Widespread use of COVID-19 booster vaccination is not supported by the available evidence in populations where initial vaccination is already effective , according to experts from the Food and Drug Administration and the World Health Organization, among others.

“If boosters are ultimately to be used, there will be a need to identify specific circumstances in which the direct and indirect benefits of doing so are, on balance, clearly beneficial,” wrote the FDA’s Marion Gruber, Ph.D., Philip Krause, M.D., and colleagues in a viewpoint published Monday in the Lancet.

Boosting may be appropriate in some populations, such as immunocompromised patients as defined in recent recommendations from the Centers for Disease Control and Prevention, the authors wrote. But even in those cases, it is unclear whether an additional dose of the same vaccine or of a different vaccine would be more beneficial, they noted.

The question of what an effective dose might be also remains unanswered, they wrote. “[G]iven the robust booster responses reported for other vaccines, adequate booster responses might be achievable at lower doses, potentially with reduced safety concerns.”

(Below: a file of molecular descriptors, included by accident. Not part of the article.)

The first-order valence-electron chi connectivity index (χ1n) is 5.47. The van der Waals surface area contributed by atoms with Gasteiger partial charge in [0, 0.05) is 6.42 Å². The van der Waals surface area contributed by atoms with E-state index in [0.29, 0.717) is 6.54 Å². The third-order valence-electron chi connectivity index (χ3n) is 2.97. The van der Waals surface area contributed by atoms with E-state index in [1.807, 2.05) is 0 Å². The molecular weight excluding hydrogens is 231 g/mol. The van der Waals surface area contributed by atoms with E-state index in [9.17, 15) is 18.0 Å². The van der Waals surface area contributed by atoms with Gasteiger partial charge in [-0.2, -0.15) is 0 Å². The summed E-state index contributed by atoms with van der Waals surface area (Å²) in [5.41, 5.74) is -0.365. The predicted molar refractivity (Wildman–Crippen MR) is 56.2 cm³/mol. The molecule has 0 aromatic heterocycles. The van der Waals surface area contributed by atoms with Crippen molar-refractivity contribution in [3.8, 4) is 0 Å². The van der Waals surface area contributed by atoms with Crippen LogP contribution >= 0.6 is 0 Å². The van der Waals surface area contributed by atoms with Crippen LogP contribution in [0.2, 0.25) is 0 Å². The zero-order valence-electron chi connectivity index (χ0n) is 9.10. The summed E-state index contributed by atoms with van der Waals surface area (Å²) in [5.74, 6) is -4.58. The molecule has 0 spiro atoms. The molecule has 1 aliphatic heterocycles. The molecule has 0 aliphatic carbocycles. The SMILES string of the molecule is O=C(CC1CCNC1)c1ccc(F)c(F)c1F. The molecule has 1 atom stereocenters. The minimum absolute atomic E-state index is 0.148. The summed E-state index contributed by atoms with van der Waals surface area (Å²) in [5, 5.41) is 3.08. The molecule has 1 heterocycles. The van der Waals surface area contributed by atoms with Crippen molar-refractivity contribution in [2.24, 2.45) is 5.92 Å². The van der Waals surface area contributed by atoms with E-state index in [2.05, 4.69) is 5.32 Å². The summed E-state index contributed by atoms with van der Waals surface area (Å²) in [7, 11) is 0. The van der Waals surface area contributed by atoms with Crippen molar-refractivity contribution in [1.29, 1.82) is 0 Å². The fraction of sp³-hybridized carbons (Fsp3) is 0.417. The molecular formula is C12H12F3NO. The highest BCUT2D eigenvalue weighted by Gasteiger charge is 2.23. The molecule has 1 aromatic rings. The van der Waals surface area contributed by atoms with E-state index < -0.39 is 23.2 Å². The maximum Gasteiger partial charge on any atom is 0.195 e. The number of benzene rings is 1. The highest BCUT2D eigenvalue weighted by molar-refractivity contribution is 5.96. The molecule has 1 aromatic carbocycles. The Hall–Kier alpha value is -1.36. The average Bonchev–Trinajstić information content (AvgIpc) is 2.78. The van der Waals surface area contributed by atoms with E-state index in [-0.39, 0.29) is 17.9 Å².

COVID-19 vaccine supplies could save more lives if used in previously unvaccinated populations than if used as boosters in vaccinated populations — even if booster vaccines are eventually shown to decrease the risk of serious disease, the authors wrote. While their efficacy could wane in the future, the current vaccines continue to be effective against severe disease, including that caused by the delta variant, they added.

“If vaccines are deployed where they would do the most good, they could hasten the end of the pandemic by inhibiting further evolution of variants,” they wrote.

But if a booster vaccination campaign is rolled out without solid scientific justification, this could have an adverse effect on public confidence in vaccines and “undermine messaging about the value of primary vaccination,” they argued.

Krause and Gruber recently announced that they would be departing the FDA, a decision due at least in part to their disapproval of the Biden administration’s handling of booster decision making and messaging to date, according to Endpoints News.